Justin Verlander (Tigers: 2004, No. 2)
Spending his entire career in Detroit, Verlander’s 152 wins to 89 losses, highlighted by six 17-plus win seasons, including one in his rookie year, show just how valuable he has been. In his 2011 Cy Young season, he won a staggering 24 games, the most since Randy Johnson in 2002. That year he also won the AL Triple Crown, leading the league in wins, strikeouts and ERA. Verlander has been one of the most prominent pitchers over the past decade, and he looks to add to his success this season when he comes back from an injury.
Andrew McCutchen (Pirates: 2005, No. 11)
McCutchen has been an all-around excellent player, at the plate, in the field, and around the bases, which he has been awarded for with four straight All-Star selections. In his past three years, he hit comfortably above .300, with an on-base percentage over .400. The 2013 NL MVP, he's finished third in the voting on two other occasions. A slow start to this season hampered him early on, but he has been hot since the second week of May and should finish with stats close to his past few years.
Clayton Kershaw (Dodgers: 2006, No. 7)
He’s only 27, and there’s hardly any baseball expert or fan who wouldn’t call him the best pitcher in MLB, let alone the best player. With three Cy Young awards and an MVP award, Kershaw has dominated, posting a career 2.53 ERA and two 21-win seasons. This season started off rough per his standards, but he’s been flashing his Cy Young stuff in the past three games with 28 strikeouts in 22 innings, allowing just two runs.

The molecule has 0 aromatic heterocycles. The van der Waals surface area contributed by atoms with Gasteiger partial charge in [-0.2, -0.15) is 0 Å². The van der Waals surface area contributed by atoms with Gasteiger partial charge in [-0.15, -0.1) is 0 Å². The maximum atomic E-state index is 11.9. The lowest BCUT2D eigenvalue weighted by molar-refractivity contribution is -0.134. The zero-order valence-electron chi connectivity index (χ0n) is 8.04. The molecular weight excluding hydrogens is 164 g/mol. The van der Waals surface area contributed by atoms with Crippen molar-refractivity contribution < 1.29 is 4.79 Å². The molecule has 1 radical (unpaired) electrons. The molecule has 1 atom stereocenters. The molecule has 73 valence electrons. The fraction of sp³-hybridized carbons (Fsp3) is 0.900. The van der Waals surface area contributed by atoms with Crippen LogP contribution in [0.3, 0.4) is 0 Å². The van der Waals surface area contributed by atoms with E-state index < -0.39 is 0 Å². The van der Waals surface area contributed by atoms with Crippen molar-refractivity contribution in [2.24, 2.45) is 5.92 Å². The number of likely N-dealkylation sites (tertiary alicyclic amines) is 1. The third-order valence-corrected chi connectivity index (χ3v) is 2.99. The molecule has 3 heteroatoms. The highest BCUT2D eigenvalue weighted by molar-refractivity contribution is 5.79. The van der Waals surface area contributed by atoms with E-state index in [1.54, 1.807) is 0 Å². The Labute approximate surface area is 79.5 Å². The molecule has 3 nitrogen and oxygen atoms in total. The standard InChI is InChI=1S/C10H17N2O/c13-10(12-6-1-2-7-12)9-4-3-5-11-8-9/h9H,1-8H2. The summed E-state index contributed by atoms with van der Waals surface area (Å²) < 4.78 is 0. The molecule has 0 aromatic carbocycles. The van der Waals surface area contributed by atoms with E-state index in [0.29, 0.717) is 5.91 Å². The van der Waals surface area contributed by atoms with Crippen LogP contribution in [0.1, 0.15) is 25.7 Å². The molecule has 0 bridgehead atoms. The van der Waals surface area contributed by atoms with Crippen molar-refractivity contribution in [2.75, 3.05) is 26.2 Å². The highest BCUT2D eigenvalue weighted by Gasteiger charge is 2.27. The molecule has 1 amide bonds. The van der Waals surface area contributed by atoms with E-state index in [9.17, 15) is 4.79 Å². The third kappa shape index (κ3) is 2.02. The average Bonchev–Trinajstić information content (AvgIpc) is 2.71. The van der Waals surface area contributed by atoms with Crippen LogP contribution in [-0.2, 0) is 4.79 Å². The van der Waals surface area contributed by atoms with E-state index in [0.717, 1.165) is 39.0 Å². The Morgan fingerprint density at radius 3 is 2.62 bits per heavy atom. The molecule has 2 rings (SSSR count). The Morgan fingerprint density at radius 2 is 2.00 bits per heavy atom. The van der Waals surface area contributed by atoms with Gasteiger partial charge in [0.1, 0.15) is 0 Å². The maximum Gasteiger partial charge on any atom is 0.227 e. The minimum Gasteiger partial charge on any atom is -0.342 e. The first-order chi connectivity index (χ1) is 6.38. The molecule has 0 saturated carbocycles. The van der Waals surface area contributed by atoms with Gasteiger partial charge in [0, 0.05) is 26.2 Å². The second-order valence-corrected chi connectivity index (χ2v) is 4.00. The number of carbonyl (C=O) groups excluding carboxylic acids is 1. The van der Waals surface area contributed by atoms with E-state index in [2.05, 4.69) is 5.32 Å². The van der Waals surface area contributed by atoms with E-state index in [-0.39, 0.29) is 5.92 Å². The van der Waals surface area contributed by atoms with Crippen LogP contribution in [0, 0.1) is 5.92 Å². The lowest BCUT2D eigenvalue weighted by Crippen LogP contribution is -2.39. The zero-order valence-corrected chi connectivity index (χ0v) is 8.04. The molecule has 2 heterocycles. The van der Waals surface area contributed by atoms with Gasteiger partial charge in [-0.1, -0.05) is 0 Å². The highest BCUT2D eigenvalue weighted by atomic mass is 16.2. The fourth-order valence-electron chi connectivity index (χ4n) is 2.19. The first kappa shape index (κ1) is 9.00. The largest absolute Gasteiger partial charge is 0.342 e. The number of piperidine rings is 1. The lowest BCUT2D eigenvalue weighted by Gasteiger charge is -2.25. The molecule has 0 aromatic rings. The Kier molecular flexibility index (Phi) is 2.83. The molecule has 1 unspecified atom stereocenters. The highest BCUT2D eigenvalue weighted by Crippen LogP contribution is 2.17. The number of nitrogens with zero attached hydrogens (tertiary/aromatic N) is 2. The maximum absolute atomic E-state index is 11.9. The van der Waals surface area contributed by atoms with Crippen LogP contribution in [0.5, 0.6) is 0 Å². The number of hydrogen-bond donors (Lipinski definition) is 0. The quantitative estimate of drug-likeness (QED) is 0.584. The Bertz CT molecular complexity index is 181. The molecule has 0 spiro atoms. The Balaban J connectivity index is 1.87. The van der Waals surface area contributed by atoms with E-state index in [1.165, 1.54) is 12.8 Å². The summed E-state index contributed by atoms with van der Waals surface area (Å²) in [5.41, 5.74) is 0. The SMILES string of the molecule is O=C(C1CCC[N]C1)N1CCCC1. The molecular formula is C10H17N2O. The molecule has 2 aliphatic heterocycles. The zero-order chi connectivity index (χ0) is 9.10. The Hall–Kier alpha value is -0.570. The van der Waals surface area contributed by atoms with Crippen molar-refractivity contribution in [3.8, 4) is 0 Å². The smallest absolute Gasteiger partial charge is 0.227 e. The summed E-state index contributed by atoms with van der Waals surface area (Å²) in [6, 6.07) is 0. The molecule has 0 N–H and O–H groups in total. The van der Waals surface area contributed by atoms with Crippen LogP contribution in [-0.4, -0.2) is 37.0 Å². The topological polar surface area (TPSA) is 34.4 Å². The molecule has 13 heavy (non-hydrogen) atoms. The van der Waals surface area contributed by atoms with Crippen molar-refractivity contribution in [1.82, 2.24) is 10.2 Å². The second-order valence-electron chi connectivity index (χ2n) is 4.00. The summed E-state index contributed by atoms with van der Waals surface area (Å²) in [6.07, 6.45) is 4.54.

David Price (Rays: 2007, No. 1)
Whether an omen or not, the Tampa Bay Rays recorded their first season in franchise history finishing over .500 the same year Price debuted. He didn’t play much that year, but it seemed like a sign of things to come. As the ace on a team in a loaded division, he has been a standout in the league for several years. His 20-win 2012 season earned him Cy Young honors, after coming in second place just two years earlier. Traded to Detroit last summer, a career .632 winning percentage and 3.17 ERA has helped Price win 91 career games, highlighted by his notorious ability to strikeout batters.